Online schools are designed to foster learning, not social networking, but that doesn't mean that some college degree programs can't play Cupid.
A for-profit university that offers online degree courses recently reported that two of its students - Jeremy and Linda Phillips - will celebrate their four-year anniversary of their first face-to-face meeting on Valentine's Day. The scholars first conversed in a forum for their comparative religions class.
Jeremy, who was pursuing his online bachelor's degree, clashed with Linda on certain topics that were discussed in the class. The disagreement led to emails, which eventually prompted a face-to-face meeting. Several years later, the two are married and have one child together.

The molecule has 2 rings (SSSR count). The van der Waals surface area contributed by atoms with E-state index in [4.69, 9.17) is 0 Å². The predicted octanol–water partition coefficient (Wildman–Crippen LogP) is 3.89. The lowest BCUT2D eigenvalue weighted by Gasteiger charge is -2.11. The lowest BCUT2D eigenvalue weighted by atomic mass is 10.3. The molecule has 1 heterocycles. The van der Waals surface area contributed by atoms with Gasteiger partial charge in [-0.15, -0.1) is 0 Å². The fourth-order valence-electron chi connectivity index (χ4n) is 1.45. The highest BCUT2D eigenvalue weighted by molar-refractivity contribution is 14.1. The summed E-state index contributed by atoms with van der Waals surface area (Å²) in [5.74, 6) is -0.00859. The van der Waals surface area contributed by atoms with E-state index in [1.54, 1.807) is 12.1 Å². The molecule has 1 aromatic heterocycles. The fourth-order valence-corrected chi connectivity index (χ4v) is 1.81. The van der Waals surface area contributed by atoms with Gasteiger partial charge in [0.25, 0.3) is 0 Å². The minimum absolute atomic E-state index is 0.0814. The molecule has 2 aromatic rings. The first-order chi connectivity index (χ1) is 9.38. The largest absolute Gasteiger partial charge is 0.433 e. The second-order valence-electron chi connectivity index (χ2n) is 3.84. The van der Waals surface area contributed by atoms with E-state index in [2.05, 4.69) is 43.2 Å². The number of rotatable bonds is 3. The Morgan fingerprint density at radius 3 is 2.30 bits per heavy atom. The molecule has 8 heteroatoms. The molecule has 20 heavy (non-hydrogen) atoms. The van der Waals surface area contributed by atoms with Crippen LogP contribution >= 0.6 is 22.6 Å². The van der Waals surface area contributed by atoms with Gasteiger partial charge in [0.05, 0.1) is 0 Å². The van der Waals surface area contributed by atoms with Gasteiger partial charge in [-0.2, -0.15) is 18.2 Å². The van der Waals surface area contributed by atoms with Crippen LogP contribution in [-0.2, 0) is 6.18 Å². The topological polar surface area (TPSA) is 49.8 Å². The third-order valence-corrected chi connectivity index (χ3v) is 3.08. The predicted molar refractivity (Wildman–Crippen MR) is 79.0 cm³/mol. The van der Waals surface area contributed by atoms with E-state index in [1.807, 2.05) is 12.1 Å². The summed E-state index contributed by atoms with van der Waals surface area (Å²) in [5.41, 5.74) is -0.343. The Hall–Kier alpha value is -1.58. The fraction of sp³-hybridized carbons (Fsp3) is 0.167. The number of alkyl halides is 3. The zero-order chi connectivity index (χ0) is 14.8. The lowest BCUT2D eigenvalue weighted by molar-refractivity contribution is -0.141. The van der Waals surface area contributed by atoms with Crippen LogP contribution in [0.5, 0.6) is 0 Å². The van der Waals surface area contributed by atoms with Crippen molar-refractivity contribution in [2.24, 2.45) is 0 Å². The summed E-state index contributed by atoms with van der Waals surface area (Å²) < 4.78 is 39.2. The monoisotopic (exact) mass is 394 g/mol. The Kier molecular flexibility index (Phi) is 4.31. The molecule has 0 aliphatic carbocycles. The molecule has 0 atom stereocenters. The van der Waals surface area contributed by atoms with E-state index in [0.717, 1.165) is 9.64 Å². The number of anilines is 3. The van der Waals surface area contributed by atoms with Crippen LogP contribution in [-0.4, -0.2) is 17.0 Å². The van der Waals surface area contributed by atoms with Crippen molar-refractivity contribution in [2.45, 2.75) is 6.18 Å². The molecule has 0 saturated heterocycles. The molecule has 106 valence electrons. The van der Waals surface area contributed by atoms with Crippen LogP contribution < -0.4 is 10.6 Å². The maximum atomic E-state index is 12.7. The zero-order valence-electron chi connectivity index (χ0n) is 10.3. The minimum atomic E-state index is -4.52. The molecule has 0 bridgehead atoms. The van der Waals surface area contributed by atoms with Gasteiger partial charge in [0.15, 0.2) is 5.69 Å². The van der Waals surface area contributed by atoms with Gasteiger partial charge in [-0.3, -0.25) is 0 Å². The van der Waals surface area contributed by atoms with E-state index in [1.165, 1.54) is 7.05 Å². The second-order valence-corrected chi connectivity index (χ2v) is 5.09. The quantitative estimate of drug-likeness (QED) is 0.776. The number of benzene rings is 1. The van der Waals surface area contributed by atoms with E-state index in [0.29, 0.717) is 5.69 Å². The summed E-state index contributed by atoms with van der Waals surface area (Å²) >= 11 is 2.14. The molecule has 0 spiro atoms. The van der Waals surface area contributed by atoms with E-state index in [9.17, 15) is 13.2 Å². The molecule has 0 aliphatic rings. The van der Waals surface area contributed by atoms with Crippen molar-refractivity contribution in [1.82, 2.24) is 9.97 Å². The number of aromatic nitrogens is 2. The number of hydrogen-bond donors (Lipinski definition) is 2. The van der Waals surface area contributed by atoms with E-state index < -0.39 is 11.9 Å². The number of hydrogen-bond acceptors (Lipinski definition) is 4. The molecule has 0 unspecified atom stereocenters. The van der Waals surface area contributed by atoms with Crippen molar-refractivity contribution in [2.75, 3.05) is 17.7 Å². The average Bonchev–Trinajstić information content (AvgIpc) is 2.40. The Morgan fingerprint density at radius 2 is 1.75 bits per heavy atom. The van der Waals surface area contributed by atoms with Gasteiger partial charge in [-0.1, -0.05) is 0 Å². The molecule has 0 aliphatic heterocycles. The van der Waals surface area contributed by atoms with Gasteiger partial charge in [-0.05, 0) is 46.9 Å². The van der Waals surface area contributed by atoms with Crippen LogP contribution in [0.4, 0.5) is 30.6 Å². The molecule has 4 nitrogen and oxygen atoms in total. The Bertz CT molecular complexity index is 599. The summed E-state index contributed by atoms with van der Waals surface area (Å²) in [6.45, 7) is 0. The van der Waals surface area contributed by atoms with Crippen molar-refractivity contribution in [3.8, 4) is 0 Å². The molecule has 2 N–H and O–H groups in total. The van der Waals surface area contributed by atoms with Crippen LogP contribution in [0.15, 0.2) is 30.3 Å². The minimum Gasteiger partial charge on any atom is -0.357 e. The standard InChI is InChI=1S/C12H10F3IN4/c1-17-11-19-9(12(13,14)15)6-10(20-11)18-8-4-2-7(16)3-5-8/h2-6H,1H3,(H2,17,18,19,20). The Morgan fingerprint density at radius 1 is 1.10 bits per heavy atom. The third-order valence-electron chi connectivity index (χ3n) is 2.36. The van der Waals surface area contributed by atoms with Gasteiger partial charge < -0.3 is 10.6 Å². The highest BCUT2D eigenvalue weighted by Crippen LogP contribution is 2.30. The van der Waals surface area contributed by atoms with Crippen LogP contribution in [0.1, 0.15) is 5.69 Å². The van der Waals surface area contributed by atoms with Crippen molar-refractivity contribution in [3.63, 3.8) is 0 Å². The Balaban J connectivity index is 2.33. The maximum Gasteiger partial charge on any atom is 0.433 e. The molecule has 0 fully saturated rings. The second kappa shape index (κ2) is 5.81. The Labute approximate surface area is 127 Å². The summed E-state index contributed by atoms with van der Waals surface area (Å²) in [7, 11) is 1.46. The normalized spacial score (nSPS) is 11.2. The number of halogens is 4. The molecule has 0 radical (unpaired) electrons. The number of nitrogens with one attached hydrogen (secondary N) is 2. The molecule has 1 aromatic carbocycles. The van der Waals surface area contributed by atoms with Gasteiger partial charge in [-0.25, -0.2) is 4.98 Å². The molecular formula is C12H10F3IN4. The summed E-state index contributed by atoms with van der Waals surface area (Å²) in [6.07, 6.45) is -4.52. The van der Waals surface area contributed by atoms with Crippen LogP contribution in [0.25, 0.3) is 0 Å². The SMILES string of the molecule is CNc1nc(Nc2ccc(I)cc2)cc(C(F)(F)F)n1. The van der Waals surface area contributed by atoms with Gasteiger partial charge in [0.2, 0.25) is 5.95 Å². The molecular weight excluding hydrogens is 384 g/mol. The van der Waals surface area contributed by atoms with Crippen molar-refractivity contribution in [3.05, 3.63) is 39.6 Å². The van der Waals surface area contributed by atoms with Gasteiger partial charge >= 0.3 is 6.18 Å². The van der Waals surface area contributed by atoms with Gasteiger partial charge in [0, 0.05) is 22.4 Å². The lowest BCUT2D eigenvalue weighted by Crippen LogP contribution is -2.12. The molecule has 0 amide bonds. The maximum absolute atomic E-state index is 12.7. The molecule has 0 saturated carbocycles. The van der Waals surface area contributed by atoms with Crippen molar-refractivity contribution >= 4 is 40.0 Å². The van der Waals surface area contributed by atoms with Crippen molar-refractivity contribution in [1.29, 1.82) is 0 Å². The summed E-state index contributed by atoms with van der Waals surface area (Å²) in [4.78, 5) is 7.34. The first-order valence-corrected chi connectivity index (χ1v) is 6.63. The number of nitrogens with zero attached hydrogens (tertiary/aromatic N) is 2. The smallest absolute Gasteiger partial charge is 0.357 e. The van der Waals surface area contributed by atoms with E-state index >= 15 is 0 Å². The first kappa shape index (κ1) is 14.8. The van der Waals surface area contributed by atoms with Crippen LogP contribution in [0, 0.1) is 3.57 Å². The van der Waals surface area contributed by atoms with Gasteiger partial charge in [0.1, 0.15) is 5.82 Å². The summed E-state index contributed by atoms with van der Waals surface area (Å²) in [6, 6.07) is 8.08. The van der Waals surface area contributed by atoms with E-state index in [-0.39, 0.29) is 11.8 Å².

After she earned her online degree, Linda became active in her community. She currently works as a substitute teacher and plans to pursue her master's degree in counseling. The Bureau of Labor Statistics reports that the number of job opportunities for marriage and family counselors will increase by 14 percent over the next eight years.
Aspiring therapists may consider pursuing an online doctorate degree, which could help these individuals start their own practice.